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Neil deGrasse Tyson: Why has America stopped reaching for the stars?

Stars

In the mid-’60s, 4 percent of tax revenue flowed to NASA. Today, that number is one-half of 1 percent. Space travel inspires us to dream about tomorrow, says Neil deGrasse Tyson. So why did we give up?

I study the universe for a living. I’ve served on two presidential commissions that studied space exploration, but at heart I’m an academic. Being an academic means I don’t wield power over person, place, or thing. I don’t command armies; I don’t lead labor unions. All I have is the power of thought.

And here’s my thought: As a nation, we need to keep reaching for the stars, to push back our boundaries and stake out new frontiers. Many will ask, “Why are we spending billions of dollars up there in space when we have pressing problems down here on Earth?”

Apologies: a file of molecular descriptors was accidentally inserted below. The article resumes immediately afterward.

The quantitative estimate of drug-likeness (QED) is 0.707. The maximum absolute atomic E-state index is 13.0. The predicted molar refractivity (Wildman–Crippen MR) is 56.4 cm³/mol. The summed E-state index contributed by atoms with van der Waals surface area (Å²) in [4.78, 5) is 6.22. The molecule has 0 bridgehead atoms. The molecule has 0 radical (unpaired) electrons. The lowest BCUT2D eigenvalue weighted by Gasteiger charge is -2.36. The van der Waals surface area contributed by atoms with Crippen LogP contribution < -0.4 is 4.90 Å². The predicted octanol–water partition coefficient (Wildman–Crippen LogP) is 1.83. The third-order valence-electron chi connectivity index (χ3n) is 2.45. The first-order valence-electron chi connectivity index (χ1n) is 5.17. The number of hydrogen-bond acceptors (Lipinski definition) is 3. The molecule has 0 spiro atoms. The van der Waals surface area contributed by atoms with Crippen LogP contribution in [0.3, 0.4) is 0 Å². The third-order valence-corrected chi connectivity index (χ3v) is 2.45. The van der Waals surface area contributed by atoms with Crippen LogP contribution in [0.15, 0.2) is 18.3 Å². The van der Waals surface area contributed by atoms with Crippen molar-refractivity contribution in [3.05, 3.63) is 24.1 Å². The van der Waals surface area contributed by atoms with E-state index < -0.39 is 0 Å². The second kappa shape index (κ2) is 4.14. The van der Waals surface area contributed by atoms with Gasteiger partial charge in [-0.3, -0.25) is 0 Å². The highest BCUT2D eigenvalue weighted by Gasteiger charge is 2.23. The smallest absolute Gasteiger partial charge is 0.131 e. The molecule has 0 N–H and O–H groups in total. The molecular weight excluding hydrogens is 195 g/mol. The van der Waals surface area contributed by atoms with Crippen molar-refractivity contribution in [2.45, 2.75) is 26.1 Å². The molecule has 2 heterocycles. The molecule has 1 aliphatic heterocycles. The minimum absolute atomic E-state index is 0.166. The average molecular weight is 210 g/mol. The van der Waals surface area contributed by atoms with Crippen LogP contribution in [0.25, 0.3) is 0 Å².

Full essay at The Week.

Photo: NASA, ESA, and the Hubble Heritage Team

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  • Anonymous

    I heard Dr. Tyson present this argument on a NOVA program, and I think there is a better way to achieve his objectives of creating a challenge, inspiring people to become scientists, and creating valuable spinoffs. That is setting a goal to make the United States energy independent. What if we could create a system to run trucks and buses on natural gas, improve car batteries for electric cars, make photovoltaic energy price competitive with generated power, reduce the cost of making homes energy efficient, and convert coal into a clean form of energy? Plenty of challenge there. Lots of science needed. Measurable short- and long-range benefits from the new technology.

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